Robert Kennedy immediately suspected a conspiracy in the JFK assassination and one of the first things he did on 11/22/63 was call CIA head John McCone and ask did our people murder JFK? RFK was very aware of the kind of rage that CIA operatives and many anti-Castro Cubans held towards JFK. So did Evelyn Lincoln and she mentioned CIA rage over Bay of Pigs fiasco in one of her top 7 suspects in the JFK assassination. #1 at the top of her list was Lyndon Johnson. (CIA and LBJ are not mutually exclusive suspects.)

    AT ONE POINT ROBERT KENNEDY WAS CONVINCED THAT LYNDON JOHNSON WAS BEHIND THE JFK ASSASSINATION

    Arthur Schlesinger: “We tried to perpetuate the myth by convincing ourselves that we were good and that LBJ was evil. I remember one time Bobby telling me he was convinced that Lyndon was behind his brother’s death. ‘Come on Bob. Get real.’ I said. His other theory had it that Richard Nixon and Howard Hughes were somehow involved. He hated them both. ‘Nixon’s a true slimebucket,’ he said. ‘And I should have investigated Hughes years ago.’” [C. David Heymann, "RFK," p. 365]

  2. greg parker says:

    Not to deter you from trying, but if you’re going to keep the media honest in its reportage during the 50th year, you’re probably going to need to clone yourself about 100 times over.

    Regarding the HSCA final report – I was just reading a very astute observation at the Ed Forum.

    Their was the use of qualifying language in reporting the likelihood of Soviet, Cuban, LCN, or Cuban exile involement.

    But when it came to the CIA, FBI and Secret Service… all qualifying language disappears and it reads like a simple statement of fact that none of those agencies were involved.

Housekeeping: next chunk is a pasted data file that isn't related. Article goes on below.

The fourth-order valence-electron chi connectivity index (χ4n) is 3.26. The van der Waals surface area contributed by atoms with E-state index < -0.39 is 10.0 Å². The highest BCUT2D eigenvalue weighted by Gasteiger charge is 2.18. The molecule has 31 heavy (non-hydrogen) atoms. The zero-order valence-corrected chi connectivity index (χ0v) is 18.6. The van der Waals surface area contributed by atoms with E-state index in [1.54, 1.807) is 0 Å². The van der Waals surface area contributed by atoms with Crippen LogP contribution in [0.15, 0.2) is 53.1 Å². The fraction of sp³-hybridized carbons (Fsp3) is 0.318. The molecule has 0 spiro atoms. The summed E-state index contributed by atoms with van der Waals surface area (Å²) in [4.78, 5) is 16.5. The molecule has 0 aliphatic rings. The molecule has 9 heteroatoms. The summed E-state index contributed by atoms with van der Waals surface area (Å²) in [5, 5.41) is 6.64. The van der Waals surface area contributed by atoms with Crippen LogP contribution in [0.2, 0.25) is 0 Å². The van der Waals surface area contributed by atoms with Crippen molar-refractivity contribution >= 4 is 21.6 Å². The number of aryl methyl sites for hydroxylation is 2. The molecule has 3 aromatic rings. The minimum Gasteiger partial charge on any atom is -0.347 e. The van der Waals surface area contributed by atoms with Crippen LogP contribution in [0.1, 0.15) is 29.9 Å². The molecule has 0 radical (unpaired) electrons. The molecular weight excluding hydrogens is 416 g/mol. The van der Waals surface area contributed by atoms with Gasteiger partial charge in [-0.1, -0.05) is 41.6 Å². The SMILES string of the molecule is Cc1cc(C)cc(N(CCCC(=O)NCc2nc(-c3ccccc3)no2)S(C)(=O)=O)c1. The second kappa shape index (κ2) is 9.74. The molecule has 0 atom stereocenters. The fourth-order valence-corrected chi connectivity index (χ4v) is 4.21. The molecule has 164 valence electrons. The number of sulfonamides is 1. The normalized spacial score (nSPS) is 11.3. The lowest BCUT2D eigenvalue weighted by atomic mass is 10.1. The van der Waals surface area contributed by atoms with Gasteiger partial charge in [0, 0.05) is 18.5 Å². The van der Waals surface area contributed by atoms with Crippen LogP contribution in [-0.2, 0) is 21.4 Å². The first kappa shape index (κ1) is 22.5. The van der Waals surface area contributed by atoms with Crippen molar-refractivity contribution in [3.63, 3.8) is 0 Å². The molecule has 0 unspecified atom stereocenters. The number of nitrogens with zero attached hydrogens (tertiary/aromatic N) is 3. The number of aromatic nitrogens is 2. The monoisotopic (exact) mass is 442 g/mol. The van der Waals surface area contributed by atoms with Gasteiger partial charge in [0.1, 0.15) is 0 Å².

http://educationforum.ipbhost.com/index.php?showtopic=19865

    I think that is quite telling.

    • “But when it came to the CIA, FBI and Secret Service… all qualifying language disappears and it reads like a simple statement of fact that none of those agencies were involved.”

      And I don’t think the possible role of LBJ was ever even commented on by the HSCA and the reason for that is the most damaging stuff on LBJ did not come out until the 1980′s with the revelations of Madeleine Brown, Billie Sol Estes, Barr McClellan, later Charles Crenshaw, then Hoover’s memo on the KGB was made public in 1997, then in the 2000′s books by Barr McClellan, Billie Sol Estes and the 2007 revelations of E. Howard Hunt were made public.

      Yes, the HSCA’s silence on all those *governmental* suspects is quite telling.

  3. Brian LeCloux says:

    The Warren Commission came up with piles of evidence of conspiracy. It’s in their 26 volumes of published material as well as their unpublished files:
    Shots coming from more than one direction, Dr. Joseph Dolce telling Specter his single bullet theory was false and then ballistics experiments for the Commission supporting Dolce, Oswald not being on the 6th floor of the TSBD at the time of the shooting (see Barry Ernst’s excellent volume on this) and much, much more.
    As Weisberg always maintained, the official story wasn’t true and those who issued it knew it wasn’t true.